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YouTube, take 2

Hollywood needs a new script or a plan to create a better video-sharing site is likely to be a flop.

December 16, 2006

HOLLYWOOD IS THE land of remakes. So why not come out with another version of YouTube? That's what a number of entertainment conglomerates are contemplating. The idea is to provide an advertiser-supported site for people to post video clips -- with the revenue flowing to copyright holders instead of YouTube.

If the companies launch such a venture, history won't be on their side. The Web is littered with struggling or failed initiatives by entertainment companies trying to eliminate the middleman and take their products directly to consumers. It's worth examining why.

Some, such as Disney's Go.com, suffered from a severe case of me-tooism. Others, such as Pressplay and MusicNet, which were controlled by the major record companies, offered consumers less music at a higher price than the unauthorized sites. No entertainment conglomerate has developed the following of such third-party ventures as Apple's iTunes Store, let alone the runaway popularity of illegal file-sharing.

The effort to develop a YouTube alternative, which includes Viacom, News Corp. and NBC Universal, has at least one important difference. Its aim doesn't appear to be to stop or control the posting of copyrighted works online. Instead, the goal is merely to attract and collect advertising revenue. That thinking acknowledges not just the reality of the Internet -- it's next to impossible to stop people from posting things online -- but also the ratings boost that online exposure can bring.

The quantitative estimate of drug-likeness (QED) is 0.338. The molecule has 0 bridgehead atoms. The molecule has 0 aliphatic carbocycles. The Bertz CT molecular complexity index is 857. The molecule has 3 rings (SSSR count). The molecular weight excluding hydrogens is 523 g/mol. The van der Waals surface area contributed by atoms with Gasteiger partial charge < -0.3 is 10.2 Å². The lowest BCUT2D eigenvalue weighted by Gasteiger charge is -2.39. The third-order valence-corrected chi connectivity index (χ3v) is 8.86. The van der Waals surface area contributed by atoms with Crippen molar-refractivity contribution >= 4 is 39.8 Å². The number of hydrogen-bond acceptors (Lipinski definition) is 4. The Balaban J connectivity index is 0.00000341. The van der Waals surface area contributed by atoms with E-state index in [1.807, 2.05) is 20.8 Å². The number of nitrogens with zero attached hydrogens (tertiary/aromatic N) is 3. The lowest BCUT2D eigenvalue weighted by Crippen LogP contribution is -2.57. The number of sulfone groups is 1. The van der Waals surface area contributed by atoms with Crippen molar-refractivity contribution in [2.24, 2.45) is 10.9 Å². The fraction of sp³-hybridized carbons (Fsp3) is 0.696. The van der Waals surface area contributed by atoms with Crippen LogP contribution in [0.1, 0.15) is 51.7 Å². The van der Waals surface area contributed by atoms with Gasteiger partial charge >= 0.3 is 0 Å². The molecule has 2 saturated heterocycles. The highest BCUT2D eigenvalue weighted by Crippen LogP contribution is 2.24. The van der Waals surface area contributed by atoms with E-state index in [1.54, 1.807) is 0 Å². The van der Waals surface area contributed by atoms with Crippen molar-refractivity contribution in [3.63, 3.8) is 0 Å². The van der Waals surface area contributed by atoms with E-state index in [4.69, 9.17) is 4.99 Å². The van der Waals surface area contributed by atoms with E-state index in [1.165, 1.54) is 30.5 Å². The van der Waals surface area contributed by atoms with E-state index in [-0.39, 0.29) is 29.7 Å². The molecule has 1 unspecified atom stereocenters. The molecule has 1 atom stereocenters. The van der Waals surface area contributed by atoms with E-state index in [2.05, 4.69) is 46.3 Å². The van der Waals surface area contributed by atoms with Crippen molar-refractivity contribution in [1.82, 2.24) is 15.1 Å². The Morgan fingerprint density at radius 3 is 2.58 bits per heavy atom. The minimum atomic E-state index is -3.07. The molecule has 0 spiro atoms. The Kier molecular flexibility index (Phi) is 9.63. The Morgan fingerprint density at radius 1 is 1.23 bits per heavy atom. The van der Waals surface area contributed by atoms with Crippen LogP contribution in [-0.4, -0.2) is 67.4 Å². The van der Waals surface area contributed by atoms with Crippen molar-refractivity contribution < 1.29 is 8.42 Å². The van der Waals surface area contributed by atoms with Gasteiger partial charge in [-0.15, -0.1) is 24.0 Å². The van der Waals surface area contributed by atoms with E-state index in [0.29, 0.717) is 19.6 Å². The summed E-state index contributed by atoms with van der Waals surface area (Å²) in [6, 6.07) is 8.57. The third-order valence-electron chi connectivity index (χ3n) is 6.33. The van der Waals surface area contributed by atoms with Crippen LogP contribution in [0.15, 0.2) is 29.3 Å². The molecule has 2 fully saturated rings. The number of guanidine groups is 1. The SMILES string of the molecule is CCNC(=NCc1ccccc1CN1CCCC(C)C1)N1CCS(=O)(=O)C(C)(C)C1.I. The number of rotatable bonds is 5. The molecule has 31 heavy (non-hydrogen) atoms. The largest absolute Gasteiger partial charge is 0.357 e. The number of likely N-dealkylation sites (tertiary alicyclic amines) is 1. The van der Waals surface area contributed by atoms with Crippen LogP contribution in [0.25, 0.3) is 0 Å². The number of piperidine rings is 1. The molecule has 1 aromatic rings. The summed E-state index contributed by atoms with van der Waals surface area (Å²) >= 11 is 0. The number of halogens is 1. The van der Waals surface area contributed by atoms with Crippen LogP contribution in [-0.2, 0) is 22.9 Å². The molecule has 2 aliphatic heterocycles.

But media companies shouldn't be misled by the seeming ease with which YouTube attracted millions of users. Ask one of the many also-ran sites for online video: It's tough to reach a critical mass of content when you're relying on users to supply it. There are legal and business challenges too. If the companies allow their own copyrighted clips to appear on their site, antitrust law may force them to offer the material to competing sites. They also may find it hard to agree on the site's operational details. Such squabbling, combined with a collective lack of nerve, has held back Movielink, a movie download site owned by five studios.

That may be the strongest argument against media companies trying to beat YouTube at its own game. The entertainment industry has a long history of working through middlemen, including radio broadcasters, cable TV networks and record stores. The current generation of middlemen (such as YouTube) may seem threatening because they cede more power to consumers. Yet they also increase the public's consumption of media. Instead of merely trying to copy the site, maybe the studios could try to improve it -- perhaps by letting viewers do even more than YouTube does. A sequel, in other words, not a remake.

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